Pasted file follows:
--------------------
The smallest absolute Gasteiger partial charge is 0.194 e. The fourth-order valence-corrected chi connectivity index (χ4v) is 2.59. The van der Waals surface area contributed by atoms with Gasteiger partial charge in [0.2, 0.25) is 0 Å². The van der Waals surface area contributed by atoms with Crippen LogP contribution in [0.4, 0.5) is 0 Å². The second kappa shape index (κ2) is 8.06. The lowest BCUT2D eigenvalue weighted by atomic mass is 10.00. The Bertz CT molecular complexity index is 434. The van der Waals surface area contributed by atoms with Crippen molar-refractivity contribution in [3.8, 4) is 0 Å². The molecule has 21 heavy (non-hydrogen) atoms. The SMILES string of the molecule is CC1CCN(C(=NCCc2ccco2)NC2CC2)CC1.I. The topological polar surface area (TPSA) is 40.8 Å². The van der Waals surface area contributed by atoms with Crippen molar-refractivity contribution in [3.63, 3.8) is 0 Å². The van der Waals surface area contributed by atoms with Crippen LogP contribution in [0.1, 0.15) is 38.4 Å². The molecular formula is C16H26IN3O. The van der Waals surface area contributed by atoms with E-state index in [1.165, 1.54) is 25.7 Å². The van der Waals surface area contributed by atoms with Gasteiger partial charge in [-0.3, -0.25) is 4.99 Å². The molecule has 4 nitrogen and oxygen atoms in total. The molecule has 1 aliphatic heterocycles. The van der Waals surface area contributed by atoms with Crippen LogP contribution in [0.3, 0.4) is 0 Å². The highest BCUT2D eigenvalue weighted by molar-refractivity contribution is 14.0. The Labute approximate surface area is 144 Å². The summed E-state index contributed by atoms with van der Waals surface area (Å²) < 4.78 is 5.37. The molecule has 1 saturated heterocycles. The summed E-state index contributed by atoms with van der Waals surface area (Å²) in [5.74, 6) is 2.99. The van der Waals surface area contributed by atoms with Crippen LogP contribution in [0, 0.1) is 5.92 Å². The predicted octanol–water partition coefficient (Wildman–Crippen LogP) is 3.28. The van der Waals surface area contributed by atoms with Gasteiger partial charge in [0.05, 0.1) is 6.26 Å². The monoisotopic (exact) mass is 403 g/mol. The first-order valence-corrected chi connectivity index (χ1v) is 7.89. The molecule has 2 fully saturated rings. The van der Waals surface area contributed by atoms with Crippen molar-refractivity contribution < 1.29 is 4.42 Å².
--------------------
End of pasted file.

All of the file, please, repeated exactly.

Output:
The smallest absolute Gasteiger partial charge is 0.194 e. The fourth-order valence-corrected chi connectivity index (χ4v) is 2.59. The van der Waals surface area contributed by atoms with Gasteiger partial charge in [0.2, 0.25) is 0 Å². The van der Waals surface area contributed by atoms with Crippen LogP contribution in [0.4, 0.5) is 0 Å². The second kappa shape index (κ2) is 8.06. The lowest BCUT2D eigenvalue weighted by atomic mass is 10.00. The Bertz CT molecular complexity index is 434. The van der Waals surface area contributed by atoms with Crippen molar-refractivity contribution in [3.8, 4) is 0 Å². The molecule has 21 heavy (non-hydrogen) atoms. The SMILES string of the molecule is CC1CCN(C(=NCCc2ccco2)NC2CC2)CC1.I. The topological polar surface area (TPSA) is 40.8 Å². The van der Waals surface area contributed by atoms with Crippen molar-refractivity contribution in [3.63, 3.8) is 0 Å². The van der Waals surface area contributed by atoms with Crippen LogP contribution in [0.1, 0.15) is 38.4 Å². The molecular formula is C16H26IN3O. The van der Waals surface area contributed by atoms with E-state index in [1.165, 1.54) is 25.7 Å². The van der Waals surface area contributed by atoms with Gasteiger partial charge in [-0.3, -0.25) is 4.99 Å². The molecule has 4 nitrogen and oxygen atoms in total. The molecule has 1 aliphatic heterocycles. The van der Waals surface area contributed by atoms with Crippen LogP contribution in [0.3, 0.4) is 0 Å². The highest BCUT2D eigenvalue weighted by molar-refractivity contribution is 14.0. The Labute approximate surface area is 144 Å². The summed E-state index contributed by atoms with van der Waals surface area (Å²) < 4.78 is 5.37. The molecule has 1 saturated heterocycles. The summed E-state index contributed by atoms with van der Waals surface area (Å²) in [5.74, 6) is 2.99. The van der Waals surface area contributed by atoms with Crippen LogP contribution in [0, 0.1) is 5.92 Å². The predicted octanol–water partition coefficient (Wildman–Crippen LogP) is 3.28. The van der Waals surface area contributed by atoms with Gasteiger partial charge in [0.05, 0.1) is 6.26 Å². The monoisotopic (exact) mass is 403 g/mol. The first-order valence-corrected chi connectivity index (χ1v) is 7.89. The molecule has 2 fully saturated rings. The van der Waals surface area contributed by atoms with Crippen molar-refractivity contribution < 1.29 is 4.42 Å².